‘He died when you were very small. We only had a few years together. His love saved me from the torment of grieving for your real father, and when we had Joseph, I felt our lives were complete. He lived his life around you children. You meant the world to him, even though you weren’t of his blood. I wish you could have known him longer. You were seven when he died, so I would have expected you to remember something about him. Joseph was only three and, of course, remembers nothing of his father. Are you sure you have no memory of your stepfather?’
Nicolette had hazy recollections of a laughing man, but couldn’t flesh the memories with details. ‘Sorry, Mum. I can see a smiling face, but that’s about all.’
‘That is a shame. I wish! I wish! Oh, it’s no good wishing for something that can never be.’ Collette sighed. ‘Life was cruel to me. I lost two good men who both loved me very much, and you lost two fathers before you got a chance to know them.’
‘I feel I know them both, Mum. You and Aunt Flissy talk about Antoine and Maurice often. I love to hear your stories about how things were for you in France, and when Joseph and I were small.’
‘Stories! That’s all my past is reduced to. Will my mother only be remembered through stories? It seems so much less than she deserves. We endured so much pain, Nicolette. There is no justice in a world where such a brave woman has her life end like this.’ Collette stroked her mother’s still face.
Nicolette’s tears slipped down her cheek. ‘We’ll never forget Belle, Mum. Her memory will live on in us long after today has passed into history. You still remember your first love, don’t you? My father has been dead for years, but Antoine’s memory lives on in your heart. He lives in me, too.’
Collette gazed at Nicolette. ‘I wish you looked more like him. Your hair is the same as your Grandmother Elizabeth’s blonde curls, but everything else about you is from my side of the family.’
‘I’m a mixture, Mum. I have Belle’s blood running through me, too. Her memory will never die while I live.’
‘So many good people die before their time in a war. It is expected, and we accept it, but to lose Belle this way seems wrong, somehow.’
‘Don’t dwell on her pain, or the way she died, Mum. She’s at peace. Come, now. We have to let the others know she’s gone.’ Nicolette gently lifted her mother from the chair and steered her to the door. As they descended the staircase, Nicolette kept her arm around her mother’s waist, guiding her steps.
Nicolette opened the door to the living room where her fiance and brother were waiting, together with her Aunt Felicity and Uncle Edwin.
‘Has she gone?’ Felicity was the first to speak. ‘I’m sorry I couldn’t be there. I couldn’t bear to see her like that. I’ve seen my share of suffering on the wards and in theatre, but it is very different when the one who has pain is someone you love so much.’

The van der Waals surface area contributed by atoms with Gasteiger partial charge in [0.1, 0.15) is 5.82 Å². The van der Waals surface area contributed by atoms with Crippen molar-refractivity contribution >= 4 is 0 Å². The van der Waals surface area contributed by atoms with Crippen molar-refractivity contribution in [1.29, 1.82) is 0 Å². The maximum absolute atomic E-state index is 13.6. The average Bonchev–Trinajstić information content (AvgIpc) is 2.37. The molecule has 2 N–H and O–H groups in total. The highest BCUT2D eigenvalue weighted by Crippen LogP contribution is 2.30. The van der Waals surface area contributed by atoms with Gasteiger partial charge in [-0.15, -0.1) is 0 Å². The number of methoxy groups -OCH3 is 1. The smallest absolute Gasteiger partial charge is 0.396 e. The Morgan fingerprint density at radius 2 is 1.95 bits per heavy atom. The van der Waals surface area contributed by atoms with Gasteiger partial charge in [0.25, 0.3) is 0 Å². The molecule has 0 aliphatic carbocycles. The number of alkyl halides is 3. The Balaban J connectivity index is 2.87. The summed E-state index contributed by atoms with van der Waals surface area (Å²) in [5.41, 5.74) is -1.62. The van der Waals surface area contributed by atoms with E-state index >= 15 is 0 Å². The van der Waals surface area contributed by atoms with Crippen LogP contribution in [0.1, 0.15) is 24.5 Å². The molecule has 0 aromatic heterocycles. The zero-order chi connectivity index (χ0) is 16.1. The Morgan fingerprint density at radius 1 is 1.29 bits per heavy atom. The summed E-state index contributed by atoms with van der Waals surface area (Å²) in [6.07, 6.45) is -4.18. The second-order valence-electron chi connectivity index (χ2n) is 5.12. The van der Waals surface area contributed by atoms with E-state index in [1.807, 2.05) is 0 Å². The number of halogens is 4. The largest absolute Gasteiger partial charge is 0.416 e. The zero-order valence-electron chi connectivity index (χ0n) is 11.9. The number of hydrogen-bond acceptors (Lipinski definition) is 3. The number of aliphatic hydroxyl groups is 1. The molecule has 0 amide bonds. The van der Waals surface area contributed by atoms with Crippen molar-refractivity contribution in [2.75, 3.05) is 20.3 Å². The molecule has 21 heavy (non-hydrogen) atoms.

‘She didn’t suffer, Aunt Felicity. She drifted away while she slept. It was very peaceful, wasn’t it, Mum?’
‘Are you all right, Nicky?’ Robert asked.
Nicolette turned to her fiance. ‘Yes, darling, I’m glad I was able to be there for Meme. I’m sad, and I’ll miss her. She won’t see us get married or know our children, and that makes me even sadder. I can’t imagine a future without her there. She had a peaceful end, though.’
‘No person can live forever, Nicolette, though seventy years doesn’t seem long enough for a spirited woman like Belle.’ Her Uncle Edwin came to hug her. ‘I’m sure her spirit will be hanging around for as long as it can. She won’t want to miss being involved in your life, and I know she’ll be watching you from heaven.’
‘What a nice romantic notion, Edwin.’ Collette smiled through her tears at her brother-in-law. She turned to her son. ‘How are you, Joseph? You’re very quiet,’ she asked him.
‘I can’t believe she’ll never play chess with me again, or come to support the cricket team. She’s really gone, hasn’t she?’ The eighteen-year-old glanced from his mother to his sister, and then back to his mother. ‘How are you, Mum?’
‘Sad, you know. But we have to organise a funeral now and tell the doctor. There is so much to do, where do we start?’
‘I’ll let the doctor know, Mum.’ Nicolette went to get her coat from the hallway. ‘Will you come with me, Robert?’
‘We can call at Brooke’s on the way back.’ Robert suggested. ‘You did say you wanted them to do the arrangements, didn’t you, Collette?’ he asked.
‘That would be a big help, Robert, thank you.’ Collette smiled at her future son-in-law.
‘What about the venue for the wake?’ Edwin asked. ‘She always liked the Royal Oak, and they do a good spread there.’
‘We can ask them this evening when they open, Edwin.’ Felicity suggested. ‘If you’re sure that’s what you want, Collette.’